I own one of the Zebralight ( periscope type head mounted torches ) that runs off of a standard 18650 Li-ion cell. Used on the 800 lumen setting I can see well enough to MTB although the lamp doesn't have the throw of a standard bike lamp designed for the helmet. This means if you can't see real far you'd be smart not to ride too fast. Ride too fast and you might not have enough reaction time if the lamp doesn't have enough throw and you come up on something unexpected in the middle of the trail real fast. Not everyone can mount a standard torch to their helmets but the periscope type torches can be mounted to almost any helmet.

    Still, there are so many decent self-contained lamps designed for bike use that using torches is only going to be necessary if riding on longer rides since with torches you can replace batteries in the field.

  6. #6
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    Those kind of headlights are very popular for endurance riding here in the great white north, you put them on low and that's all you need, with batteries, you can manage the light in the cold (by bringing extra batteries). On some of the endurance races, you use drop-bags and the use of these and batteries allows you to keep going, rather than waiting to charge something at a lodge. You are also inevitably doing stuff like setting up a bivy shelter or cooking, etc.
    "It's only when you stand over it, you know, when you physically stand over the bike, that then you say 'hey, I don't have much stand over height', you know"-T. Ellsworth

    You're turning black metallic.

  7. #7
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    i carry a headlamp for emergencies. I had to use it the other night when I miscalculated how long i would be out. i made it down, but definitely couldn't ride anywhere close to full speed. it did allow me to ride instead of walk. compared to a real light, it just doesn't cut it. ( at least not my Black diamond storm? )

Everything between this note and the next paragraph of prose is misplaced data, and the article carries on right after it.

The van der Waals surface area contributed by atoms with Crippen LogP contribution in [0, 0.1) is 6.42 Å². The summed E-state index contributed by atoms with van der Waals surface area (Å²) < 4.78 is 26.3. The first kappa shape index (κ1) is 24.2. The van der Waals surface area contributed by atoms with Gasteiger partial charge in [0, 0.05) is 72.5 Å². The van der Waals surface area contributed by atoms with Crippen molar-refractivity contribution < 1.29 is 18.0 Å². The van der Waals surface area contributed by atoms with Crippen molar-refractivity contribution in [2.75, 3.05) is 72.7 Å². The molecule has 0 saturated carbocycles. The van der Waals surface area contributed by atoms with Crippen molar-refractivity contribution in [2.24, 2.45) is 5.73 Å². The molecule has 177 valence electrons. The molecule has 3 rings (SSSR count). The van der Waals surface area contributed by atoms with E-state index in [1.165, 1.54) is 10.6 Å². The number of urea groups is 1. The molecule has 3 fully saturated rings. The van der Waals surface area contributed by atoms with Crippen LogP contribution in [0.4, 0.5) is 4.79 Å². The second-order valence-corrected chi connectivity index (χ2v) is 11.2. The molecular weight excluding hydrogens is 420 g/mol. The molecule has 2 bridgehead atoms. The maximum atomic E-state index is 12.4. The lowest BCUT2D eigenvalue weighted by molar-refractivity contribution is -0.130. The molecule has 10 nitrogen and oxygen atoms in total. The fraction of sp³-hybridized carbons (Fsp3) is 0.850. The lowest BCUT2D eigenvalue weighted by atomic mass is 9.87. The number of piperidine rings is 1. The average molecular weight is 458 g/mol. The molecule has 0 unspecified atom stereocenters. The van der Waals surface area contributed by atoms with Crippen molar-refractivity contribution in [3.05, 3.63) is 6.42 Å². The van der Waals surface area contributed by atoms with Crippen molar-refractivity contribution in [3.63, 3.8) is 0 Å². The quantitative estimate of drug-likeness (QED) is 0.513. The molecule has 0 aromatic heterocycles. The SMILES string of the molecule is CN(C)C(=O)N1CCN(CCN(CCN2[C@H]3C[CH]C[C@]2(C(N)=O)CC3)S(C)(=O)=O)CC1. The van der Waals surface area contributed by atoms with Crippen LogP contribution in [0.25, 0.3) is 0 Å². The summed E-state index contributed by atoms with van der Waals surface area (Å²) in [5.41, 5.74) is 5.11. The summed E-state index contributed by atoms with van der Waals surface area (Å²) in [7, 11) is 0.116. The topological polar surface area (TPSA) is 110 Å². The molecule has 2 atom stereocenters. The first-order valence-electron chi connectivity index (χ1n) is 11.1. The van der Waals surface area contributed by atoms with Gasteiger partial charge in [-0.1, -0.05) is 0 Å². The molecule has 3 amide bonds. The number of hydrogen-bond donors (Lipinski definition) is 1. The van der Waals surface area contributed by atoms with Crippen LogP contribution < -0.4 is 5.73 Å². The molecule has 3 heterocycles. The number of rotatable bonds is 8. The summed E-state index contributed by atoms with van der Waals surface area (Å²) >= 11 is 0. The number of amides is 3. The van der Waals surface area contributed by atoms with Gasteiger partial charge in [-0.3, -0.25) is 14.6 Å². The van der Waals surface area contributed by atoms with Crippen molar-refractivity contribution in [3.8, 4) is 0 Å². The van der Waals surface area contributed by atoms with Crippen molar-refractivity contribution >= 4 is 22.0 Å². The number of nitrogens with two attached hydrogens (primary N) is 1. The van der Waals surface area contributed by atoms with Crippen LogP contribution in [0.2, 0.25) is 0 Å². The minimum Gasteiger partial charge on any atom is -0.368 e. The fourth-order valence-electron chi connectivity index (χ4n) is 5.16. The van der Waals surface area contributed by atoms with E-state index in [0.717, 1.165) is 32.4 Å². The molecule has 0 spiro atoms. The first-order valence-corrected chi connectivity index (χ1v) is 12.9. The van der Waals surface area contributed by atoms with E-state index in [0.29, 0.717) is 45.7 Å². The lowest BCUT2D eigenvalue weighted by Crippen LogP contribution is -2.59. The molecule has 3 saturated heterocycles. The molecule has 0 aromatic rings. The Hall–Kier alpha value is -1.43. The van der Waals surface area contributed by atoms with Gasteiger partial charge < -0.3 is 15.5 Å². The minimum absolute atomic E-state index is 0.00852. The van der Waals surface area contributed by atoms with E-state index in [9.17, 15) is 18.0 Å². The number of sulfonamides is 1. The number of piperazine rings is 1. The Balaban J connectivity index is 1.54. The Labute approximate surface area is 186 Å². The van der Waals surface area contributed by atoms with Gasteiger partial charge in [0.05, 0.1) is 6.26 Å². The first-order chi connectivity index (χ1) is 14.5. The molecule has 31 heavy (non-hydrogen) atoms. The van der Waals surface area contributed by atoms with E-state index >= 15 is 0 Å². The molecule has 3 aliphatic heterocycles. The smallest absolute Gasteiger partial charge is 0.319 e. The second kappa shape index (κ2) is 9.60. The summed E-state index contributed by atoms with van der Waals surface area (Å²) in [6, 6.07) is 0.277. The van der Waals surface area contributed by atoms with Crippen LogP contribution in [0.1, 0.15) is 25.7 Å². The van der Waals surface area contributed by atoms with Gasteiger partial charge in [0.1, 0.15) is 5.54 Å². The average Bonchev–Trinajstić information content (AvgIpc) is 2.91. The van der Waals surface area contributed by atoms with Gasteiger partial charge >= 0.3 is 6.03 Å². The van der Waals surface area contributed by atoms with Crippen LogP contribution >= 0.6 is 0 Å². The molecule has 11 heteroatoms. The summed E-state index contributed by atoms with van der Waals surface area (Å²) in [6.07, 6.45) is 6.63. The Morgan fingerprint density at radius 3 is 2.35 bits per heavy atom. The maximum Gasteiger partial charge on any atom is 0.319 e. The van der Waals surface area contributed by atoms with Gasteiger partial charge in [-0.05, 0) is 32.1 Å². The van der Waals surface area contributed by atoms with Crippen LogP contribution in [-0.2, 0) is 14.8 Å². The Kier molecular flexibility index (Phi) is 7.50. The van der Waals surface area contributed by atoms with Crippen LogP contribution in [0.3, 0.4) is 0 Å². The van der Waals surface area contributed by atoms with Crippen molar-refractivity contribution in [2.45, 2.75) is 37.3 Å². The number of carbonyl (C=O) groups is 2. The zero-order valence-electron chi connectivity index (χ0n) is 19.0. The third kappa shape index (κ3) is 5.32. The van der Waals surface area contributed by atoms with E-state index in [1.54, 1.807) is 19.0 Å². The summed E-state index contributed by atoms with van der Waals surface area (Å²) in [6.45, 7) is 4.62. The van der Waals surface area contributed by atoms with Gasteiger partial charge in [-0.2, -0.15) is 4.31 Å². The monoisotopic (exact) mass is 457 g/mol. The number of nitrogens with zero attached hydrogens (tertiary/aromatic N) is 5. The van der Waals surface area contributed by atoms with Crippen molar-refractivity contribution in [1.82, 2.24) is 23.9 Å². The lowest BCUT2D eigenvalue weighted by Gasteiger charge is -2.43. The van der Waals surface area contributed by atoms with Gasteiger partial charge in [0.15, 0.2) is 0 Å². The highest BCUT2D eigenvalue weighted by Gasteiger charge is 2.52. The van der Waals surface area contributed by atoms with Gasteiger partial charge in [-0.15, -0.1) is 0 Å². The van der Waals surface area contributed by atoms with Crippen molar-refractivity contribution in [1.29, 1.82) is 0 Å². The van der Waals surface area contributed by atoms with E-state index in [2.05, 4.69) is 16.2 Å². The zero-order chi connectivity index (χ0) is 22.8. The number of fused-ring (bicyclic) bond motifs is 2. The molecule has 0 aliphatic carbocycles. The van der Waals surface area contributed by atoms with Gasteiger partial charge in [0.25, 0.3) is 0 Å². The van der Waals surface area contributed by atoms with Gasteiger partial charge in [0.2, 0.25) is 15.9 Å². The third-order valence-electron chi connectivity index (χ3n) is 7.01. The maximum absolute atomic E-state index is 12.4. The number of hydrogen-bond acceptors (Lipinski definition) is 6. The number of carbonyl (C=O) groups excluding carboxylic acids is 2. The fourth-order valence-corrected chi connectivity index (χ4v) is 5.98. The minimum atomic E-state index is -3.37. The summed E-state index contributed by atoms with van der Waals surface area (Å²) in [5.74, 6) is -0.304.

note that my "real" light setup is only a 2 torch setup - as Cat says - pretty much the bottom rung of cycle light setups!

  8. #8
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    there is no point in a bike mount that cost 20$ for a 100-200 Lumen plastic light.

    Professinal Headlight are full very light Aluminium bodys and give great outputs and runtimes.
    if you look on the cheaper side from this lights take a Sofirn SP40.
    it cost ~20$!!!!

    And take somethink like this on your bike, thats all the magic.


    You will have much more fun with a much higher quality light than petzl stuff.

  9. #9
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    Quote Originally Posted by lostplaces View Post
    Professinal Headlight are full very light Aluminium bodys and give great outputs and runtimes.
    if you look on the cheaper side from this lights take a Sofirn SP40.
    it cost ~20$!!!!
    Thanks for posting this, I'm going to give one a try!

    petzl headlamp as mtb headlight?-screenshot_2019-09-25-sofirn-sp40-xp-l-1200-lumen-rechargeable-headlamp-18650-flashlight-memory-.png

  10. #10
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    If you not have at home, dont forget to buy a 18650 Battery.